And as for Clinton, to quote, “she enters the summer damaged by perceptions that she violated the law by using a private email system while serving as secretary of state, a new Associated Press-GfK poll finds. More than half of Americans think the presumptive Democratic presidential nominee broke the law by using a private email account and server at the State Department and nearly 4 in 10 think she did so intentionally, according to the poll.”
As of Thursday, July 20 a variety of Presidential Polls show Clinton as having a spread of up to 4 points. So, if you’re a Democrat and feeling smug, be very careful. Don’t expect Republicans, who earlier this year said that they were against Trump, not to vote for him. Churchgoing Republicans, are a case in point. This past week Pew Research Center announced that “Churchgoing Republicans once skeptical of Trump, now support him.” God help America!
The bottom line is, this is politics at its nastiest and the game is to win by whatever means possible!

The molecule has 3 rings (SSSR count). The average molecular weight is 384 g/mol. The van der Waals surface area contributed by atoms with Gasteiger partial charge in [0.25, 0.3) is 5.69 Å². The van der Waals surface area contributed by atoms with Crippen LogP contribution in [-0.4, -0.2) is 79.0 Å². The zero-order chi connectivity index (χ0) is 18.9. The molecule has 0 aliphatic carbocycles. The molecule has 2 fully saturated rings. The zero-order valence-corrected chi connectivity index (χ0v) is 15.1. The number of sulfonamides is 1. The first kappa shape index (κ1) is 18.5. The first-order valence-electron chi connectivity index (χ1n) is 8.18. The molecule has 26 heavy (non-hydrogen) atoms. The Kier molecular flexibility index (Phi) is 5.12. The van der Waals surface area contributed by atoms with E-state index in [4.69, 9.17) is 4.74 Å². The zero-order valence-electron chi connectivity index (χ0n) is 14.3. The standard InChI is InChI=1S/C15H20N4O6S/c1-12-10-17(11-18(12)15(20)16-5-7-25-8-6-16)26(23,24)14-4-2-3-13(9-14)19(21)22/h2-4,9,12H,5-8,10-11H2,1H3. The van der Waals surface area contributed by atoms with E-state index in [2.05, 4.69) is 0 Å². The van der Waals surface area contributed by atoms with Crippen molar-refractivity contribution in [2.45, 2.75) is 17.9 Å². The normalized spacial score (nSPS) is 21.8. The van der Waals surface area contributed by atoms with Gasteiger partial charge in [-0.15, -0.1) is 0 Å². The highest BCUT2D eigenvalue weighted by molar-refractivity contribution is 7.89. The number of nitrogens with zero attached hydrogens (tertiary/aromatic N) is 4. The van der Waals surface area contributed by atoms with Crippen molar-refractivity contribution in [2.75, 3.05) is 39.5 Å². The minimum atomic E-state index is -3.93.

What is so painful, from the perspective of a Canadian, is to observe a presidential candidate being so negative towards his own country. Trump regards the U.S. as a barren doom and gloom economic wasteland, taken right out of Steinbeck’s The Grapes of Wrath, which, in general, is a contradiction to the recent Conference Board‘s, “consumers were less negative about current business and labor market conditions…”
- A report from the U.S. Department of Commerce shows that June’s increase reflected higher sales of motor vehicles and parts, food and sales in gasoline stations. In addition, sales of furniture, building materials and garden equipment bounced back from a contraction in May to an expansion in June. Meanwhile, the closely-watched core retail sales index (or control group) that excludes cars and car parts also showed a healthy increase in June.
- FocusEconomics Consensus Forecast panelists expect unemployment to average 4.8% in 2016… For 2017, the panel expects the unemployment rate to drop to 4.6%,” a remarkable achievement from the 2011 figure of 8.9%.
- Consumer confidence rebounds and jumps to eight-month high in June 2016